How to Respond to User Input through JavaScript

By Chris Minnick, Eva Holland

You’ve received data from the user in JavaScript and know how to store that data, but how do you respond? Take a look at two of the ways that you can use JavaScript to respond to the user.

Using alert() to respond in JavaScript

The alert() command pops up a notification box in the user’s browser containing whatever data is between the parentheses.

If you want to display an alert with a simple string message, you can do so by enclosing a message within quotes between the ( and ) after alert. For example, type the following statement into your JavaScript Console:

alert("Good job!");

When you press Return or Enter, the browser displays an alert message containing the message “Good job!”

You display numbers in alerts by putting numbers without quotes between the parentheses. For example, try this statement:

alert(300);

The alert pop‐up displays the number 300. You can even do math inside an alert. For example, try this one:

alert(37*37);

The alert displays the result of multiplying 37 and 37.

If you put a word between the parentheses in the alert statement without quotes, JavaScript treats the word as a variable. Try running the following two statements:

var myNameIs = "your name";
alert(myNameIs);

The browser pops up a window containing your name.

By combining different data types into one alert statement, you can start to do some really interesting and useful things. For example, try typing each of the following statements into the JavaScript Console, one at a time:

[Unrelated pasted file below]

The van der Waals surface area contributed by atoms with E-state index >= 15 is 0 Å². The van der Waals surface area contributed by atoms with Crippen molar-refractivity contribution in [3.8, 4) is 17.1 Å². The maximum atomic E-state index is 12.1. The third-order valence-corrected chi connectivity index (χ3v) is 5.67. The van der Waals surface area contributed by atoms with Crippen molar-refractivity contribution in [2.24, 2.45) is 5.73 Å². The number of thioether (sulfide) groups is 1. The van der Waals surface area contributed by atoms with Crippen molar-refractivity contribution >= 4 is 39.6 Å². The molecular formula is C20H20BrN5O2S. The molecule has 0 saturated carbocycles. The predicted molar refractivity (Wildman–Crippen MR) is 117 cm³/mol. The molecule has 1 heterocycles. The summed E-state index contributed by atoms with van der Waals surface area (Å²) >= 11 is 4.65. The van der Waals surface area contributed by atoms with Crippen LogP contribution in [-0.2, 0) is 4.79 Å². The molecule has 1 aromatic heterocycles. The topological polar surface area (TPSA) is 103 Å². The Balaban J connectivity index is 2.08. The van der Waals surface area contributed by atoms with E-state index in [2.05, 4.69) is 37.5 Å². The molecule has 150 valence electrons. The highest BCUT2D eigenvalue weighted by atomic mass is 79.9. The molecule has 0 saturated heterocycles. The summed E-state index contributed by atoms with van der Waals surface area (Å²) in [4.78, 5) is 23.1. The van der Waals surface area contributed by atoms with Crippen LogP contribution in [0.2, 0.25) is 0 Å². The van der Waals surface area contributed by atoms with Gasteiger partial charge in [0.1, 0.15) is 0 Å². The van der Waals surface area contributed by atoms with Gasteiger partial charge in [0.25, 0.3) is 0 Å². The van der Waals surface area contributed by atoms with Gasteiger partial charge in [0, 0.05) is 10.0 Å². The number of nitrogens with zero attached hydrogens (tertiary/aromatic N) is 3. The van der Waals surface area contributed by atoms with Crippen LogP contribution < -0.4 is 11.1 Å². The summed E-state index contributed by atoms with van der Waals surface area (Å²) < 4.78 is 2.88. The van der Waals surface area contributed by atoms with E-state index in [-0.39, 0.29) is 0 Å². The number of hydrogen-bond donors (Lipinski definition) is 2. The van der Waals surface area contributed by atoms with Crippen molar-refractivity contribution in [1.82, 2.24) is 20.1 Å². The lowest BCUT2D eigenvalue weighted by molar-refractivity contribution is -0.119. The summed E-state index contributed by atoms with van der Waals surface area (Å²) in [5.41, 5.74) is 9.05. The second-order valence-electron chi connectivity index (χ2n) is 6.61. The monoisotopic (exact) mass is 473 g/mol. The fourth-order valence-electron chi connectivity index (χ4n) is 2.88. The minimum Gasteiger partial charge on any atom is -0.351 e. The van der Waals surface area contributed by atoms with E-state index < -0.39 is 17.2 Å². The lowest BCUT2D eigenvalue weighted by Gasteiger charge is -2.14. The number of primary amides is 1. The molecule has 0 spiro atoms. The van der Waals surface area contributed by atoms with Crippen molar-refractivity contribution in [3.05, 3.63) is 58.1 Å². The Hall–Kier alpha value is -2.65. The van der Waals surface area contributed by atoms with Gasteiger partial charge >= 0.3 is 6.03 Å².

var firstName = "your name";
var yourScore = 30;
alert("Hi, " + firstName + ". Your current score is: " + yourScore);

As you can see, by using alert(), you can create all sorts of fun and interesting pop‐ups to entertain and inform the user, such as the alert shown here.

Creating interesting pop‐ups.

Creating interesting pop‐ups.

Using document.write() to respond in JavaScript

In JavaScript, a web page is called a document. When you change something on the current web page using JavaScript, you do so by telling JavaScript to change the document object.

One way to make changes to the current web page is by using the write method.

A method is something that can be done or that something can do.

Every document (or web page) has a write method that causes whatever you put between the parentheses after the method name to be inserted into the web page. You can use document.write() in the same ways that you used alert(). For example, open a new, blank browser window and try out the following statements in your JavaScript Console:

document.write("Hi, Mom!");
document.write(333 + 100);

Notice that statements after the first one are added right after the first statement, without a line break or space. You can add space after or before writing text with document.write by using the characters <br>. For example:

document.write("How are you?<br>");
document.write("I'm great! Thanks!<br>");
document.write("That's awesome!");

You can clear out the current contents of the browser window by typing chrome://newtab into the browser address bar or by opening a new browser tab.

The result of entering these three lines into the JavaScript Console is shown here.

Three lines of text in a browser.

Three lines of text in a browser.

<br> is an HTML tag.